Tuesday, September 8, 2009

Corn Tortillas Casserole

From Things Cooks Love: Implements. Ingredients. Recipes.

Prep time 30 min | cook time (sauce and chiles) 20 min | cook time (casserole) 35 min | serves 6

Known as a sopa seca, or "dry soup," this casserole is the definition of Mexican comfort food. Corn tortillas cut into strips are layered with spicy tomato sauce, roasted poblano chiles, and two types of cheese, one soft and melting and the other dry and sharp. The top is spiced with sour cream or Mexican crema, a rich, thick cream available in Mexican grocers, and then the whole thing is baked.

Large Sauté Pan, Stove-top Pepper Roaster, Tongs, Heavy 10-inch Skillet, Slotted Spoon, Round or Rectangular Terra-cotta Baking Dish


Tomato Sauce with Chipotle Chiles
2 tablespoons flavorless vegetable oil
¼ cup chopped white onion
1 clove garlic, chopped
3 cups canned tomato puree
1 canned chipotle chile in adobo sauce, finely chopped, plus 1 teaspoon adobo sauce
½ teaspoon coarse salt
1 poblano chile
Canola oil, for frying
12 to 15 day-old corn tortillas, cut into 1-inch-wide strips
1 cup (2 ounces) shredded queso Chihuahua or other semisoft melting cheese (such
as Monterey Jack or Muenster)
1 cup grated queso añejo or other sharp grating cheese (such as pecorino romano or Asiago)
½ cup sour cream, preferably Mexican sour cream, called crema

1. Make the sauce: Heat a large sauté pan or skillet over medium heat. Add the oil and onion to the pan and cook, stirring, for about 3 minutes, or until softened. Add the garlic and cook for 1 minute, or until fragrant. Add the tomato puree, chile and adobo sauce, and salt, and bring to a gentle boil, stirring. Decrease the heat to low and cook,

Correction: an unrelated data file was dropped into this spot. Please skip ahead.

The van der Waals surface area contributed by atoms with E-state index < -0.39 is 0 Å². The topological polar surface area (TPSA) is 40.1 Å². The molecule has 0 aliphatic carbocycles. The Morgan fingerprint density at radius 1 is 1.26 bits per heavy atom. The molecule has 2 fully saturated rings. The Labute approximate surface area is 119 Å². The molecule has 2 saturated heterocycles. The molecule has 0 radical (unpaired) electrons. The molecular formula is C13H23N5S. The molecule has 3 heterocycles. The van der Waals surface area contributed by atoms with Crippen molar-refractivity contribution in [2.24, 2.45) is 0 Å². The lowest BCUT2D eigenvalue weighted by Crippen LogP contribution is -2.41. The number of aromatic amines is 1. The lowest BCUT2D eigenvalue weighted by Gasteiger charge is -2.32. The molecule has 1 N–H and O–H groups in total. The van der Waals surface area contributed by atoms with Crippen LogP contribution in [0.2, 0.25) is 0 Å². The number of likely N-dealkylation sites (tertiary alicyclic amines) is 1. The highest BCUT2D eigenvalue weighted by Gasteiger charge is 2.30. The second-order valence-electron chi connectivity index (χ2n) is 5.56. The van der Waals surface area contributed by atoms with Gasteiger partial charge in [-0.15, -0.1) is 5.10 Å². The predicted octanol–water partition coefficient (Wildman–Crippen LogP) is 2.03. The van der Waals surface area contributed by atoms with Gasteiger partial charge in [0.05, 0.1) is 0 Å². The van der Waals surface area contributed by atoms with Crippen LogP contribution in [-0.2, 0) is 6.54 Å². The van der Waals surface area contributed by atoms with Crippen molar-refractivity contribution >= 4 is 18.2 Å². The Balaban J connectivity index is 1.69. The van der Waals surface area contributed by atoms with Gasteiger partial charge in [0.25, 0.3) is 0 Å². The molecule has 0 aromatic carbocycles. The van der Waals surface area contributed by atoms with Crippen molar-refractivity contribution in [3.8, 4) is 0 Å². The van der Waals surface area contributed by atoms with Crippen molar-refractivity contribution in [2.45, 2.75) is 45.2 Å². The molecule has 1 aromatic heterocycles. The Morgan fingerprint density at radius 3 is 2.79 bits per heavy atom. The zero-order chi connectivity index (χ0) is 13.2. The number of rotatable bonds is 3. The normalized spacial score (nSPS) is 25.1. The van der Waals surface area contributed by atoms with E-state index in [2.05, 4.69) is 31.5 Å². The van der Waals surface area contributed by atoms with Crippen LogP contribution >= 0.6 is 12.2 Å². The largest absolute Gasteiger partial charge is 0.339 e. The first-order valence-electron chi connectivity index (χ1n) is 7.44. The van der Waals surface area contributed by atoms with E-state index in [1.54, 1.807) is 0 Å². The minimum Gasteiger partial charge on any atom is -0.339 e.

uncovered, for 10 minutes, or until thickened. Set aside.
2. Preheat a stove-top pepper roaster or a grill pan over medium-high heat or preheat a broiler. Char the skin of the poblano, turning with tongs, for 10 to 15 minutes, until evenly blackened and blistered. Place the charred poblano in a bowl, cover with aluminum foil or plastic wrap, and let stand for about 20 minutes, or until cool enough to handle and the skin has loosened. Rub the charred skin off the cooled chile with your fingertips, or use the tip of a small knife. Rinse with water, then slit the chile along its length and open it flat. Cut out and discard the stem and scrape away the seeds and white membranes with the tip of a spoon. Cut the poblano lengthwise into ¼-inch-wide strips and set aside.
3. Line a tray with paper towels. Pour oil to a depth of ½ inch into a heavy 10-inch skillet, place over medium heat, and heat until a tortilla strip dropped into the oil sizzles on contact. Working in small batches, fry the tortilla strips for 20 to 30 seconds, until they begin to crisp but not brown. Use a slotted spoon or skimmer to transfer the tortilla strips to the prepared tray. Repeat until all the tortillas strips are fried.
4. Preheat the oven to 350°F. Spread one-third of the sauce in a 10-by-2-inch round or an 8½-by-10½-by-2-inch terra-cotta, ceramic, or enameled cast-iron baking dish. Layer half of the tortilla strips on top. Sprinkle with one third each queso Chihuahua and queso añejo cheese. Layer half of the poblano strips on top. Spread with half of the remaining tomato sauce and layer with all of the remaining tortillas strips, half of each cheese, and all of the remaining poblano strips. Add a final layer of tomato
sauce and then a layer of both cheeses. Spread the sour cream over the top.
5. Bake for 35 to 40 minutes, until the casserole is hot and bubbly. Let stand 10 minutes and serve.

No comments: